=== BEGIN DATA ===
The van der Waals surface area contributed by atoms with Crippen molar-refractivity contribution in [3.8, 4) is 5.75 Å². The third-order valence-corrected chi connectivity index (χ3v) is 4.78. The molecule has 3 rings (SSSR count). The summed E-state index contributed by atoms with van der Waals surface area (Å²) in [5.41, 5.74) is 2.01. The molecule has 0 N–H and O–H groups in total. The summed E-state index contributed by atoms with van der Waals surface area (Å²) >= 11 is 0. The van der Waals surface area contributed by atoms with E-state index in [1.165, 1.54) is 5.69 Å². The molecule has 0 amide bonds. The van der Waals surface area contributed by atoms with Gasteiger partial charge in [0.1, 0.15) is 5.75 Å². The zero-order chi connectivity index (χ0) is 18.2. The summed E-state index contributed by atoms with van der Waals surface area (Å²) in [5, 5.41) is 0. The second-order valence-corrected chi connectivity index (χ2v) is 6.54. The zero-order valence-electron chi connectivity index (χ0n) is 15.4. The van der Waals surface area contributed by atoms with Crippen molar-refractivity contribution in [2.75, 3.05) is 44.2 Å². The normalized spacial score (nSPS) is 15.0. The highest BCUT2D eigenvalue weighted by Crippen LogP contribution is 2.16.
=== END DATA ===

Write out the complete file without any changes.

The van der Waals surface area contributed by atoms with Crippen molar-refractivity contribution in [3.8, 4) is 5.75 Å². The third-order valence-corrected chi connectivity index (χ3v) is 4.78. The molecule has 3 rings (SSSR count). The summed E-state index contributed by atoms with van der Waals surface area (Å²) in [5.41, 5.74) is 2.01. The molecule has 0 N–H and O–H groups in total. The summed E-state index contributed by atoms with van der Waals surface area (Å²) >= 11 is 0. The van der Waals surface area contributed by atoms with E-state index in [1.165, 1.54) is 5.69 Å². The molecule has 0 amide bonds. The van der Waals surface area contributed by atoms with Gasteiger partial charge in [0.1, 0.15) is 5.75 Å². The zero-order chi connectivity index (χ0) is 18.2. The summed E-state index contributed by atoms with van der Waals surface area (Å²) in [5, 5.41) is 0. The second-order valence-corrected chi connectivity index (χ2v) is 6.54. The zero-order valence-electron chi connectivity index (χ0n) is 15.4. The van der Waals surface area contributed by atoms with Crippen molar-refractivity contribution in [2.75, 3.05) is 44.2 Å². The normalized spacial score (nSPS) is 15.0. The highest BCUT2D eigenvalue weighted by Crippen LogP contribution is 2.16.